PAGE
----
Of course, if you're going to play a game of territory and tactics, the space you play it in becomes pretty crucial. That's why the third key element of Halo 2's multiplayer was its selection of maps. My friends and I spent the vast majority of our time playing four-on-four Slayer on small-to-medium levels, and while not every Halo 2 map was a classic, the very best were designed with a tight asymmetrical balance that brilliantly complemented the game's elegant, level-playing-field approach. The interlocking platforms and shortcuts of Lockout, the opposing sniper towers and dipped bowl of Ascension, the tense narrow corridors and corner cover of Turf - these are small patches of geography that even now, browsing images to refresh my memory for this piece, unfold from my mind into tactical maps of killboxes, safe zones, entry points and defendable strongholds. These places are as real to me as the room in which I played them, or the street outside.
"Over the years the series' points of differentiation have been worn down to nothingness."
The result was a compelling game that called us online every night in what for most of us was a new pattern of play. Halo 2 introduced us to a new vocabulary, and a new kind of anguish. As the first of its kind - a truly mass-market online console shooter - the game was beset by foul play. We learned about bridging, standby buttons, the BXR glitch, swipe sniping, the noob combo, and many other cheats and exploits that ran the gamut from canny advantage-taking to outright crookery. A hard-edged ranking system gave competition meaning, but it also meant players were willing to destroy the basis of that competition in order to boost the number that defined them. Sometimes entire nights were spent waiting for a real game against an evenly matched team who weren't cheating. Sometimes that game never came.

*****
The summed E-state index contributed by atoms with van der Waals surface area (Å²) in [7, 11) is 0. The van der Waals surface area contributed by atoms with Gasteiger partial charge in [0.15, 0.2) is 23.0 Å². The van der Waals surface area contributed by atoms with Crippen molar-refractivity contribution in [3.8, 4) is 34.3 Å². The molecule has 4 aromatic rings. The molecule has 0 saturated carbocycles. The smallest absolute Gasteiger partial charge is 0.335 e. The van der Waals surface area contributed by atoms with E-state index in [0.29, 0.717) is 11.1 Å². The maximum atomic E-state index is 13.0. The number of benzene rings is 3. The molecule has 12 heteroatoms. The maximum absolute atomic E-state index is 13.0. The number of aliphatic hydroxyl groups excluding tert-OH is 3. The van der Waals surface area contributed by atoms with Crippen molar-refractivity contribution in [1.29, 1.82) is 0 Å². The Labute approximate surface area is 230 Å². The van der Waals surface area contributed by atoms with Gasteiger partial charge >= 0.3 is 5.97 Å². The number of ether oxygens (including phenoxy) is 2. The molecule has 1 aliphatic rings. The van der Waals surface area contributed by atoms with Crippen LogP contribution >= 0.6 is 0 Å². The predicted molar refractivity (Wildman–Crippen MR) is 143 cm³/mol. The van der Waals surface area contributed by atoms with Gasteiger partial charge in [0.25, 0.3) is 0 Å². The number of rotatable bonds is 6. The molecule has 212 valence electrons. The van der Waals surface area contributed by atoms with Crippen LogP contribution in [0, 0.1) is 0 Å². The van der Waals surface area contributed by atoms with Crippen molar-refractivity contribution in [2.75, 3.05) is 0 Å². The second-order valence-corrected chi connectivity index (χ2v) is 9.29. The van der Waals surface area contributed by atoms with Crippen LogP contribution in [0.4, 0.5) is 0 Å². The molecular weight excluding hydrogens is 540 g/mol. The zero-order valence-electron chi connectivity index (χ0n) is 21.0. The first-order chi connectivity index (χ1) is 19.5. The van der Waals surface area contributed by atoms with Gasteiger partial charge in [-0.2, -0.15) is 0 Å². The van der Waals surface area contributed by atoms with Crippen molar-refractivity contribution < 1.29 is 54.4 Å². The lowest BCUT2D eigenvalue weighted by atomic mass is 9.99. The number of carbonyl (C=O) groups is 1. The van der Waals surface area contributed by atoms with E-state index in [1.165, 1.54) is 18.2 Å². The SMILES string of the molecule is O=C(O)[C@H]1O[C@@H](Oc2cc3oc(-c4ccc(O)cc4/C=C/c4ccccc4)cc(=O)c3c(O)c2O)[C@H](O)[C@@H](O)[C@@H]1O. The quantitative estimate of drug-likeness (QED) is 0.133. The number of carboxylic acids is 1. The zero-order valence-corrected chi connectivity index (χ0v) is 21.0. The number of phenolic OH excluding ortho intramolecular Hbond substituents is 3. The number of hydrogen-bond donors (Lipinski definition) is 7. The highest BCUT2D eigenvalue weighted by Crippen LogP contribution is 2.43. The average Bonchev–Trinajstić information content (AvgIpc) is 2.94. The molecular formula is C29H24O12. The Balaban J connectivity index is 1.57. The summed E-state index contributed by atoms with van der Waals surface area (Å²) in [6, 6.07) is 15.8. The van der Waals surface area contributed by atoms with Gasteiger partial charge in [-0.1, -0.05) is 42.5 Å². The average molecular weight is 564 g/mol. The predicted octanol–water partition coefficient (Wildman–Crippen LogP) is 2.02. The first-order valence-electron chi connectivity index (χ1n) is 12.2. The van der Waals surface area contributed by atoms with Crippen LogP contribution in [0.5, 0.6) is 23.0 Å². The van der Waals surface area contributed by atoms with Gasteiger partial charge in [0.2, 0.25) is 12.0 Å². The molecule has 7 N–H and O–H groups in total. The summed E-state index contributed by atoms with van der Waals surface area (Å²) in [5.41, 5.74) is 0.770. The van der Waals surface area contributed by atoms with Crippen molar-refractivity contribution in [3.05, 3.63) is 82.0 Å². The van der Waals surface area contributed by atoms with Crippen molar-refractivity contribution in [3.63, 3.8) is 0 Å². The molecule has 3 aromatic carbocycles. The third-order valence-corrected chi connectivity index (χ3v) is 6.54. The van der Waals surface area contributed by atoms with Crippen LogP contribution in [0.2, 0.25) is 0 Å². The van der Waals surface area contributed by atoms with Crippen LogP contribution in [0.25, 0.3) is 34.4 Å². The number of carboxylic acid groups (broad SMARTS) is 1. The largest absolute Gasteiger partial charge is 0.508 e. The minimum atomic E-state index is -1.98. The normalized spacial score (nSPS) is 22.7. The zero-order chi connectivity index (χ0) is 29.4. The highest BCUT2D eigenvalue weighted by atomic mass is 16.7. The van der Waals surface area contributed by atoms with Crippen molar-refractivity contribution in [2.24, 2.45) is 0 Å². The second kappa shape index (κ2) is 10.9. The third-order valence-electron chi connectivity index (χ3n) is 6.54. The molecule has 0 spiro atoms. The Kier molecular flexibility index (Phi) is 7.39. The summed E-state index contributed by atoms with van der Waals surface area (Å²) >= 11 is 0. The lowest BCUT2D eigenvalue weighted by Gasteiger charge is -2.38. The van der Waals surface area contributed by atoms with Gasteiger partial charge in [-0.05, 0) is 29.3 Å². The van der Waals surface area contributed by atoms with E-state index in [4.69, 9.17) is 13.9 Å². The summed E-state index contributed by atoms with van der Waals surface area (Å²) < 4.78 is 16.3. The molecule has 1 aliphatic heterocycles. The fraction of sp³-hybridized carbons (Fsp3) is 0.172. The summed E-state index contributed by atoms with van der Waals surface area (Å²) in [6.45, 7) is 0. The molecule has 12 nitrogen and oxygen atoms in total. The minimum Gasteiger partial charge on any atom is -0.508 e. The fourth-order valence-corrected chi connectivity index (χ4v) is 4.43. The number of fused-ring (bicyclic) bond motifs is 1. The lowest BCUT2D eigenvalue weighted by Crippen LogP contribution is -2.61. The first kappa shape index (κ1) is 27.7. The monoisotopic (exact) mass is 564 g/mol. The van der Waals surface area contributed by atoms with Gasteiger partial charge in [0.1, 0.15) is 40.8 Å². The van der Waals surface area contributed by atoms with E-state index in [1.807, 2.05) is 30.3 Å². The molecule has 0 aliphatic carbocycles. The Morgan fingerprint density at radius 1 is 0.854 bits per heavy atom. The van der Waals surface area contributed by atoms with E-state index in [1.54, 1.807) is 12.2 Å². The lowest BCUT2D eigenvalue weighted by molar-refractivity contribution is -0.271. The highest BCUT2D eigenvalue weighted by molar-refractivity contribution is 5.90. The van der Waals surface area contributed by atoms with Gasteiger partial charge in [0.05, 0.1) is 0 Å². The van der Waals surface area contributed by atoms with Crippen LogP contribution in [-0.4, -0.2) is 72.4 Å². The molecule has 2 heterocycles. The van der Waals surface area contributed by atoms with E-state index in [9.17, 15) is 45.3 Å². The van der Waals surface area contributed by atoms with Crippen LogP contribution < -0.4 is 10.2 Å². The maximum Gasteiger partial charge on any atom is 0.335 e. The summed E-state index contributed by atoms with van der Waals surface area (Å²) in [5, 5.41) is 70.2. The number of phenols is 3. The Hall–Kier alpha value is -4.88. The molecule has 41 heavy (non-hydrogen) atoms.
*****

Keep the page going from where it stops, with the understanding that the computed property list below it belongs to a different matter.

Still we played, because that number defined us, too. I played so much, night after night, neglecting my postgraduate studies in favour of chasing that elusive winning streak that would take us past the mark of a quality Halo 2 player - a rank of 25 - and on to the numbers that struck fear into us as we sat in filling lobbies - 30 and beyond. To borrow a phrase from my colleague Jon Blyth, I'm not saying I'd have completed my PhD if is wasn't for Halo 2. I'm saying we'll never know.
What I do know is that the pursuit of rank led me to form what seemed then to be some very strange and new relationships. We're all familiar now with the mix of ages and nationalities that mingle in the playlists of high-profile games, social configurations of everyone from middle-schoolers to the middle-aged. My friendship with an American teenager I only ever knew as Marine14 felt like a frontier arrangement, the kind of bond of circumstance for which rules aren't yet written. On my side it was tinged with guilt - I'd play sessions with Marine's Slayer crew because they were ruthless and, based in the States along with Halo's servers, they often had host advantage. Ignoring invites and messages from my regular team made me feel like a mercenary. Hitting my peak rank of 33 made me feel better.
I sometimes wonder how Marine14 - now presumably known as Marine24 - is doing these days. I never really think about that rank of 33, except to marvel at how important it seemed.
Telling players how good they really are at a game is now unfashionable, and gradually Halo has followed fashion. Over the years the series' points of differentiation have been worn down to nothingness, with Call of Duty-inspired loadouts, perks and killstreak drops throwing chaos into a system that thrived on even-handed stability, making it faster and stupider. Halo 4 is a barking arcade of head-pats and ADD reinforcement. We've lost something intangible that used to happen between four men starting with BRs and grenades on Lockout with a count to 25, the swinging sense of paralysis and power, of gridlock and frenzy, to which no game with a jetpack will ever come close.